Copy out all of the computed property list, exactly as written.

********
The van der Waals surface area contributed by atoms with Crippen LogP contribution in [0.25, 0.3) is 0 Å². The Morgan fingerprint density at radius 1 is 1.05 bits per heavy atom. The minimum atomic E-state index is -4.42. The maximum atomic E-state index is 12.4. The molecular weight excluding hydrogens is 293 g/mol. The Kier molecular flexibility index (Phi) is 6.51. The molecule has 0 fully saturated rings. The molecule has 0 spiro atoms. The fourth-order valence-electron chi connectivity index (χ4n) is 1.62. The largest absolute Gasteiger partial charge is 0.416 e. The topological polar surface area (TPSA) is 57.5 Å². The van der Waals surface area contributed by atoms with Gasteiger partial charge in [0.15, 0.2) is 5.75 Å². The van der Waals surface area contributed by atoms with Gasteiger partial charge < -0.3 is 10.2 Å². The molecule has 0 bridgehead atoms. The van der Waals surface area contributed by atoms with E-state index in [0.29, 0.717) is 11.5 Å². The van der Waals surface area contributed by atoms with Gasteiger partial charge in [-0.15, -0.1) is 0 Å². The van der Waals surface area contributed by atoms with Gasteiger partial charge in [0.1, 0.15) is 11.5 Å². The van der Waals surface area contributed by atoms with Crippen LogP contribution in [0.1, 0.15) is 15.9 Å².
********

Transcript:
The van der Waals surface area contributed by atoms with Crippen LogP contribution in [0.25, 0.3) is 0 Å². The Morgan fingerprint density at radius 1 is 1.05 bits per heavy atom. The minimum atomic E-state index is -4.42. The maximum atomic E-state index is 12.4. The molecular weight excluding hydrogens is 293 g/mol. The Kier molecular flexibility index (Phi) is 6.51. The molecule has 0 fully saturated rings. The molecule has 0 spiro atoms. The fourth-order valence-electron chi connectivity index (χ4n) is 1.62. The largest absolute Gasteiger partial charge is 0.416 e. The topological polar surface area (TPSA) is 57.5 Å². The van der Waals surface area contributed by atoms with Gasteiger partial charge in [0.15, 0.2) is 5.75 Å². The van der Waals surface area contributed by atoms with Gasteiger partial charge < -0.3 is 10.2 Å². The molecule has 0 bridgehead atoms. The van der Waals surface area contributed by atoms with E-state index in [0.29, 0.717) is 11.5 Å². The van der Waals surface area contributed by atoms with Gasteiger partial charge in [-0.15, -0.1) is 0 Å². The van der Waals surface area contributed by atoms with Gasteiger partial charge in [0.1, 0.15) is 11.5 Å². The van der Waals surface area contributed by atoms with Crippen LogP contribution in [0.1, 0.15) is 15.9 Å².